While some of these deaths may not be attributable to disease, fatal injuries occur in all riding activities. For example, racehorses in California in 2010 experienced a 4% mortality risk per year from racing injuries, which far exceeds the rate of carriage deaths. Any horse owner can explain that horse ownership is inherently risky.
Proponents of horse bans also attack the quality of the New York horse stable life. However, evidence paints a different picture. The former president of the American Association of Equine Practitioners, Harry Werner, examined the carriage horse stables and wrote an article presenting a positive image of the horse stables. Emphasizing the cleanliness of stalls, he described the “ample bedding” and “adequate room” for the horses. The stalls were impeccable and veterinary, dietary, and farrier services were top quality. The horses even receive 5 weeks of vacation each year, a luxury competition and race horses never receive. At the end of the article, he recognized that the living conditions were of importance, but the physical well-being and behavior of the animals mattered most. He delivered high ratings in both areas. He closes his article with a statement that answers the worries of many activists: “In my view as an experienced equine veterinarian of 40 years — and after visiting the horses at work and at rest — all evidence points to a carriage horse industry that provides very good care for its horses.”
Activists urge New York to adopt an electric old-time car system as a replacement for horse-drawn carriages. However, this is highly unrealistic. The prototype cost $450,000 to build and, if passed, the state would buy at least 68. The Central Park Conservatory—the nonprofit organization that works with the city to manage the park— does not support adding cars to Central Park. Leaders of the organization explain that Central Park receives forty million visitors per year and “adding vehicles to the mix will make the park less safe for all of them and increase congestion.” Electric vehicles in Central Park are neither cost effective nor safe.
Horses taken from Central Park will have a bleak future. The hard, cold truth is few private owners want to pay for old and unusable horses. Horses without private buyers are cared for by the government. The government has no profit-maximizing desire to maintain happy and healthy horses. As soon as horses transfer from private to public ownership, their best defense—the ability to make money— is gone. The Bureau of Land Management (BLM) manages hundreds of thousands of unwanted horses annually. Only weeks ago, the Federal Government sold 160 horses to a Canadian slaughterhouse when their private owner had passed away. While the United States bans horse slaughter, Canada and Mexico profit off horses that are shipped to the countries to be slaughtered annually. Sadly, there has been a much bigger uproar about the treatment of horses in New York City than the treatment of horses headed to the slaughterhouses in Mexico or Canada.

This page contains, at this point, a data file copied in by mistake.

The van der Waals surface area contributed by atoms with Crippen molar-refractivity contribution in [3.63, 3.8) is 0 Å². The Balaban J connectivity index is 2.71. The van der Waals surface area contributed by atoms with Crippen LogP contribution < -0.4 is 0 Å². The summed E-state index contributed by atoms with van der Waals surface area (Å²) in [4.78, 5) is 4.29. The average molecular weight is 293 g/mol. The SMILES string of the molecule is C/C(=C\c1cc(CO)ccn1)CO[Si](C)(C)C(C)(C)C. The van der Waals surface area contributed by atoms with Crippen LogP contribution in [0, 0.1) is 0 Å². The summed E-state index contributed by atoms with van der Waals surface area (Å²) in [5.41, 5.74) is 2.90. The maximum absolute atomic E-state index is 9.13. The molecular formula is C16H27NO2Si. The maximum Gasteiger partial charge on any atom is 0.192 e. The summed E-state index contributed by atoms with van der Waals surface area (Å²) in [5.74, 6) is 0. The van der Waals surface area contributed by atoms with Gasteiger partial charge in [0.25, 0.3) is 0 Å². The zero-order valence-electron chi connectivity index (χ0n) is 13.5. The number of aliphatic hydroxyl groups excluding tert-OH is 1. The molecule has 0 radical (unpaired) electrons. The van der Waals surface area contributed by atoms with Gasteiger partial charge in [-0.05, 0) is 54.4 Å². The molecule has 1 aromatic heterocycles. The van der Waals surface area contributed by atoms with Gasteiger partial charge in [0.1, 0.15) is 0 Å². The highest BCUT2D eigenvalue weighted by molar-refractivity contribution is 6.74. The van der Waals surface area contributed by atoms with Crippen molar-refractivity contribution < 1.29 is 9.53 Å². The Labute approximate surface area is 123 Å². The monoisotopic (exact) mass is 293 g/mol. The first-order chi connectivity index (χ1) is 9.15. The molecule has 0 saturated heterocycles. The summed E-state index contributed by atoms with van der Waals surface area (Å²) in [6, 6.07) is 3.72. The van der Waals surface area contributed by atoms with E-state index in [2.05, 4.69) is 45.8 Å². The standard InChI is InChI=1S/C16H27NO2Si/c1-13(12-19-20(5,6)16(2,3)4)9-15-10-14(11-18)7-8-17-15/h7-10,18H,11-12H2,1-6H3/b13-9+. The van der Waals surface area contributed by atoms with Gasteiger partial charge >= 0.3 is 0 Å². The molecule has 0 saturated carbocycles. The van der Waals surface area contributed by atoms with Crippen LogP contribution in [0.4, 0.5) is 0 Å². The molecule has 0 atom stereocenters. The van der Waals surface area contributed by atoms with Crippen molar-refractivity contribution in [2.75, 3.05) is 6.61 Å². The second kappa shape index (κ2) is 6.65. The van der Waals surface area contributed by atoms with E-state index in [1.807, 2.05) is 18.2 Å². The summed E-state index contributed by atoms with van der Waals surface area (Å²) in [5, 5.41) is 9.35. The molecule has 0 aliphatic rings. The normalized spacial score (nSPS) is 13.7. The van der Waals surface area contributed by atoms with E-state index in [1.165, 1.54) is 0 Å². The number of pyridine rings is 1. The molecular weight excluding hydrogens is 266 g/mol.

The New York City horse carriages not only protect horses from becoming unwanted, they take in unwanted horses and give them top-notch care. A carriage driver named Ian McKeever, even paid $1,400 to save a skinny and abused horse named Roger from the slaughterhouse. After nine months, McKeever was able to train the pony. Roger worked 17 years in New York City, retiring as a happy, healthy and kind horse. The McKeevers even consider the horse a “family pet.” This is a far cry from the “cruelty” Mayor de Blasio attacked on the campaign race.
We must choose between two alternatives for the horses in Central Park. Mayor de Blasio’s option would send horses to overstocked shelters waiting for an adoption that may not come soon enough. The other allows healthy and happy horses to continue to generate economic growth for New York City. A ban on horse carriages in New York City would only be the beginning of a cruelty for the horses.